Are jealousy and envy always wrong?

Before researching this blog, I used jealousy and envy interchangeably but they have quite different meanings.
To feel envious is a feeling of lacking, a desire for something someone else has, whereas to feel jealous is about fearing to loss of something.
Jealousy may most commonly be felt as a fear of losing a partner or spouse – perhaps fearing their eyes are or may wander to someone other than you.
Envy may be felt about all sorts of things, from a young age, we may envy a school friend’s new set of colouring pens or someone with a disability may feel envious of someone’s ability to carry out tasks more easily.
I have said many-a-time that there are no such things as negative feelings. All feelings communicate messages to us – they tell us how important something is – for example, I wouldn’t bother getting angry about something I didn’t care about, once I realise it’s importance, through feeling angry, I do not have to act violently (as many fear when anger is out of control) but I can choose to act with appropriate passion.
Both jealousy and envy can be ugly feelings is used inappropriately. For example, a jealous spouse may be irritable or spiteful with their words – the jealousy may turn into anger, acting as if they have already lost their partner, not realising their jealousy is a sign of the deep love they feel and a fear of losing that person. If jealousy, in this context, was used constructively, a more loving, nurturing relationship could flourish. It’s always important to talk about these feelings, it’s far easier and simpler to say “I feel concerned about how much time you’re spending with x, is there anything I need to be worried about?” or “I’m concerned the spark is going from our relationship, what could we do to re-light it?”, that to be eaten up with jealousy and risk losing what you feared losing in the first place!
Envy is unhelpful if it stops you being pleased for the person who has the thing you want! For example, if I was envious of my friend’s new set of pens and told her I thought they were brilliant and felt a bit envious, she may well let me use them! But if my envy got in the way and I acted annoyed and angry about the situation, I’m unlikely to get to use the new pens!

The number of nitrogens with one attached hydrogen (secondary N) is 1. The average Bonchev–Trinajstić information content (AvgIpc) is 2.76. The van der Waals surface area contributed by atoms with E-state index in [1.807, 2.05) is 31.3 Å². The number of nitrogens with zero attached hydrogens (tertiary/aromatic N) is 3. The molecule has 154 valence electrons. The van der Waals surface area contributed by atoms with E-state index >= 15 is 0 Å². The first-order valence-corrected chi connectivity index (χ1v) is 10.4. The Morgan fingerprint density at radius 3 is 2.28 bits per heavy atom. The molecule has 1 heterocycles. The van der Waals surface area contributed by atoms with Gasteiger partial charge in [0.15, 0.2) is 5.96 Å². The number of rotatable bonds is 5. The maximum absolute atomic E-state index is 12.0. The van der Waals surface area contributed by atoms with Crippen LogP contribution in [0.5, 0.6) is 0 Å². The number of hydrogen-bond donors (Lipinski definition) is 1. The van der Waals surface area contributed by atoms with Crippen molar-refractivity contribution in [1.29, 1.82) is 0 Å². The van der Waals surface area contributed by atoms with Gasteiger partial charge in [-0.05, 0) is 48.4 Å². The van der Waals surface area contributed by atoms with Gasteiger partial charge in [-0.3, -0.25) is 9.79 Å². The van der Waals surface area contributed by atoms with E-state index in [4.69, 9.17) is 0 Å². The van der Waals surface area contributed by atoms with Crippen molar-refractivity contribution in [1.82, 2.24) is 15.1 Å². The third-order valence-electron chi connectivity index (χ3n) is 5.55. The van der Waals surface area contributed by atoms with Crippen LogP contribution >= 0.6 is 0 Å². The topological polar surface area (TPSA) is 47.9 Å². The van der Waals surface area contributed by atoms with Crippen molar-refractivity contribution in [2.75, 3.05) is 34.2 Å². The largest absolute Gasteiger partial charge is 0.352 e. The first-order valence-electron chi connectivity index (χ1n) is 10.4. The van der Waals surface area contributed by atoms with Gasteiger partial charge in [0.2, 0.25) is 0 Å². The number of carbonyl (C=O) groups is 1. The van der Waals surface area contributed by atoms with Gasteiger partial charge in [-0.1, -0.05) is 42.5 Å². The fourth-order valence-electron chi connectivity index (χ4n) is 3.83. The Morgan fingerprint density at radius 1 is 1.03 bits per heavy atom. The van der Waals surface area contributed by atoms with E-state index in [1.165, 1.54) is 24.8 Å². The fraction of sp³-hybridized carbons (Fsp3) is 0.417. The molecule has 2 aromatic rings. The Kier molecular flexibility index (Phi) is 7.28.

Telling someone you’re envious of them is a way of communicating that the thing they have is desirable. This does not need to be negative! If I feel envious, it tells me the importance of the desirable thing – it may spur me on, give me the motivation to strive for the desirable thing. For example, if someone has particularly luscious locks, my envy, channelled correctly, could motivate me to try a new style or generally look after my hair better!
Forcing ourselves not to feel envious or jealous, or denying the feelings, is just like any other feelings, when unexpressed it can fester – and they will come out somehow! If we don’t express them healthily (by talking about them or another way) they could out in another emotion such as anger or in an addiction, headaches or other physical symptoms or unhealthy behaviours – there’s no way of keeping unexpressed feelings hidden, it just doesn’t happen!
Some may fear “the green eyed monster”, since it has its origins in sickness we’re right to avoid the ugly side of jealousy or envy but fearing the extreme expression of an emotion shouldn’t prevent us experiencing the healthy emotion.
If you’re happy with your lot, and don’t feel worried about losing anything and never desire anything anyone else has, no probs! Enjoy it! But don’t deny natural feelings – it’s ok and perfectly healthy to feel jealous and envious, just put the feelings to good use!

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